A man of the land
Yealands is a winery like no other – its scenic vineyards are carboNZero certified, home to a variety of bird and animal life, and moulded to operate sustainably at every level. From them, the company produces a selection of award-winning premium wines known for their dramatic, intense flavours.
In general, Yealands is one of the most innovative wineries the world over, and the story of how it became that way is almost an epic. It begins with founder Peter Yealands – whose life and career has been the subject of an award-winning article and a full length biography, A Bloke for all Seasons.
The tale is fascinating – Peter’s father Keith Yealands joined the war effort under age, was shot and left for dead. When he was discovered by enemy troops he was sent to work in their coal mines, all while he had a piece of shrapnel embedded in his skull. After the war, Keith returned to Marlborough and opened his own grocery store.
“I worked in my father’s grocery store until he sold it when I was 15,” recalls Peter Yealands, now the owner of Yealands Family Wines. “After that I went out and sold my brawn. I was doing labour-type work such as sheering. After a year or so I thought to myself that this was bloody stupid. I put a bit of brain into it and I started doing deals that didn’t mean I was just working for someone. I started doing my own fencing and then making hay, trading it. Then buying coal, selling it.”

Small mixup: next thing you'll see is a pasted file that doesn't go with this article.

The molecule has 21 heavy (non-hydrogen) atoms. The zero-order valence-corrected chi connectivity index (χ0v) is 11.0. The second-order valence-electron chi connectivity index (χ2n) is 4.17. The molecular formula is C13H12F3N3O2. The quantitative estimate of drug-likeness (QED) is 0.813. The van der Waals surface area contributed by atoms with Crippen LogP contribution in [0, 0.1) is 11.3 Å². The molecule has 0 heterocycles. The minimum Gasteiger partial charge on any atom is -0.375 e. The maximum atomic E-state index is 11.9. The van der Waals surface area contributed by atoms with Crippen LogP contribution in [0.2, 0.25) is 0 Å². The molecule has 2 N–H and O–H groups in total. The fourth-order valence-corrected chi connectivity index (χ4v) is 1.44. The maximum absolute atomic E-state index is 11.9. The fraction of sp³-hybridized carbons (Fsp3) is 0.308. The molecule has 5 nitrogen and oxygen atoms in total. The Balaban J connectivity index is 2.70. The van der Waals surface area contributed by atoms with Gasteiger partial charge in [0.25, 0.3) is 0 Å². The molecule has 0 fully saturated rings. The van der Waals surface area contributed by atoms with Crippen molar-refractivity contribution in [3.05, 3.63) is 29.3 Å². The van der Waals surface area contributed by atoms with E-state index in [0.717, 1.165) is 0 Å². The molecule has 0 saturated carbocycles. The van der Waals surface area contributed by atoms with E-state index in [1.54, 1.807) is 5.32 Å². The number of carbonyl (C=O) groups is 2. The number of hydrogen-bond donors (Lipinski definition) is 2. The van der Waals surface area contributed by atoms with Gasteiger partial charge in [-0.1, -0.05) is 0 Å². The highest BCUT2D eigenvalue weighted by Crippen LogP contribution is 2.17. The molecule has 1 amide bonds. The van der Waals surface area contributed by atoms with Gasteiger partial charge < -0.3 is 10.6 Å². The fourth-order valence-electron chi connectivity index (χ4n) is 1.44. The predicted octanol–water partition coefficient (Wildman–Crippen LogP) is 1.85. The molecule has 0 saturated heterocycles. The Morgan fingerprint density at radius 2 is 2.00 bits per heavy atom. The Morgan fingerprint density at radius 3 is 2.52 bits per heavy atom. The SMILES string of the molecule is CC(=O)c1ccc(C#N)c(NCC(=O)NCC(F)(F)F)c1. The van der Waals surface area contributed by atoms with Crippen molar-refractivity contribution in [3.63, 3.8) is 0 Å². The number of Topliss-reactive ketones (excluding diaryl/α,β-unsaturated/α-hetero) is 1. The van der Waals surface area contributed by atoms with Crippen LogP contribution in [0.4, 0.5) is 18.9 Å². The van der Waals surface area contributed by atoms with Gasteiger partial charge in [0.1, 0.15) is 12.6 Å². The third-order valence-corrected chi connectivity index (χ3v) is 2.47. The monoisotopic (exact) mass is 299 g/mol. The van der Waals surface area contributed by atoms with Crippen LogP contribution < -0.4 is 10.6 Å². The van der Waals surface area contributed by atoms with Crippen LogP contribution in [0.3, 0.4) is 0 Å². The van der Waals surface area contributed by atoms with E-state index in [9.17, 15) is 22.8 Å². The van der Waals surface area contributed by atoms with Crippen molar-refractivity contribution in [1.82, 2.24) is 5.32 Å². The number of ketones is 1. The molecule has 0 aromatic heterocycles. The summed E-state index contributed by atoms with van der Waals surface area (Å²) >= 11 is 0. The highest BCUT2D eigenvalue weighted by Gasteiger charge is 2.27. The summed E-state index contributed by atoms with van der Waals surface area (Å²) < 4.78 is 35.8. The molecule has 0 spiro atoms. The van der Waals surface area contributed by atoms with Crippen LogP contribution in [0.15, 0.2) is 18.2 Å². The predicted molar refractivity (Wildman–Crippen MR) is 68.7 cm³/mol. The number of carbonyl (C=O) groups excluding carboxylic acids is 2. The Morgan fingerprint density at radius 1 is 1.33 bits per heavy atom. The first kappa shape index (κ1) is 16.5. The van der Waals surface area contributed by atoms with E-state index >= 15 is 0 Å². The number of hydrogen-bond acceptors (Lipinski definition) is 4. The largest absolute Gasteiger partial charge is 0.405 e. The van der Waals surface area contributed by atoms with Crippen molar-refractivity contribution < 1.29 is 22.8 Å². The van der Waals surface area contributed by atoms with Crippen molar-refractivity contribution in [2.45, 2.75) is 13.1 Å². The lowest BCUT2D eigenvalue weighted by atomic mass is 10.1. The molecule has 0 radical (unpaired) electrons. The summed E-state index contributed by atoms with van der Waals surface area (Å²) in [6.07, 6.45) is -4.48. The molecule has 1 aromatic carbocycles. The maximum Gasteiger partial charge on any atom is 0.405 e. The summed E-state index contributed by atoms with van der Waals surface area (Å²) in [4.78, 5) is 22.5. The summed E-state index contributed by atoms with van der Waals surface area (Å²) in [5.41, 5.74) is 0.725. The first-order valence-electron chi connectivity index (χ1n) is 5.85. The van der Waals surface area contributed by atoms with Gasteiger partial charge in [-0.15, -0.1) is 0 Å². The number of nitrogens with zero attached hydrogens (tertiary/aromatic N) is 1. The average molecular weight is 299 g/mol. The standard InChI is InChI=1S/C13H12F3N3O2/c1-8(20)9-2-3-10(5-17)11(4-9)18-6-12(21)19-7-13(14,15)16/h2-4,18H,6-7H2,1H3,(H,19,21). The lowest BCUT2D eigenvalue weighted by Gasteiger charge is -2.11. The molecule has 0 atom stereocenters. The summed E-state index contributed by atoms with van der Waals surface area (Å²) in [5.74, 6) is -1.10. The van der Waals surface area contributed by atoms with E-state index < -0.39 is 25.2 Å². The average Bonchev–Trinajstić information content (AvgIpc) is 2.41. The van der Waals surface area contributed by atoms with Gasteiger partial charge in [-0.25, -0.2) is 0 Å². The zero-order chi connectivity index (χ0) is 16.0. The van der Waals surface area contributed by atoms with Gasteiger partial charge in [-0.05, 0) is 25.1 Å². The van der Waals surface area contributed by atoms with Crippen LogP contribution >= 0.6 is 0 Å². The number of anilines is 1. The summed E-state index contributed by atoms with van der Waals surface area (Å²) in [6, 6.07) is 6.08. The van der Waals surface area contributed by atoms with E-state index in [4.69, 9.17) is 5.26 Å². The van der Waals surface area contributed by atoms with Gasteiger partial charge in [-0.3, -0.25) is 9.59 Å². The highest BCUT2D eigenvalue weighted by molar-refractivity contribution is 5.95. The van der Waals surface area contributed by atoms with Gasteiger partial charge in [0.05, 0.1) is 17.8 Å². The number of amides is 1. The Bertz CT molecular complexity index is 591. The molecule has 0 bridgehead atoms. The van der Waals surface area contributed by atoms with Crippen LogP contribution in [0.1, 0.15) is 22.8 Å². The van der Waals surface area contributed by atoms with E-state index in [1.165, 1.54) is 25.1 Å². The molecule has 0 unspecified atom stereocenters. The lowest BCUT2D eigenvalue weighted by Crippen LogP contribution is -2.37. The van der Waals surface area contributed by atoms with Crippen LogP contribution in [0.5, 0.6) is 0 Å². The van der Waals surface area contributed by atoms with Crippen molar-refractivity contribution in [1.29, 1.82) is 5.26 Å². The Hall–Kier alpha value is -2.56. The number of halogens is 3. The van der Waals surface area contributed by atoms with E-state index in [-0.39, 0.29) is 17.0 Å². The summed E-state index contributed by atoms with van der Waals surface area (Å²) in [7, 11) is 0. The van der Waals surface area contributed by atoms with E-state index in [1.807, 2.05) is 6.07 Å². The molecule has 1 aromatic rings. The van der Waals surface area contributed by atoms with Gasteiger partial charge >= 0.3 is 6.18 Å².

Peter later got involved with construction, but after working with the general public for about six months he started running into issues around getting paid. He then moved on to Government and local bodies that provided him the opportunity to work on much more complex projects with surety of payment.
“I started working on bridges and microwave towers,” he recalls. “I worked on civil engineering projects, working for the railways and working for the education department, and for the local council.”
That first few years of work, however, ended up costing him much more in taxes than he ever expected to pay. After this initial disgust of paying taxes, Peter sought out new opportunities. He found one he liked when the New Zealand Government started an initiative to kick start aquaculture development.
“At the time they were offering a 120 per cent tax exemption. I went to my bean-counter and told him ‘Yeah, that sounds like me!’” he says.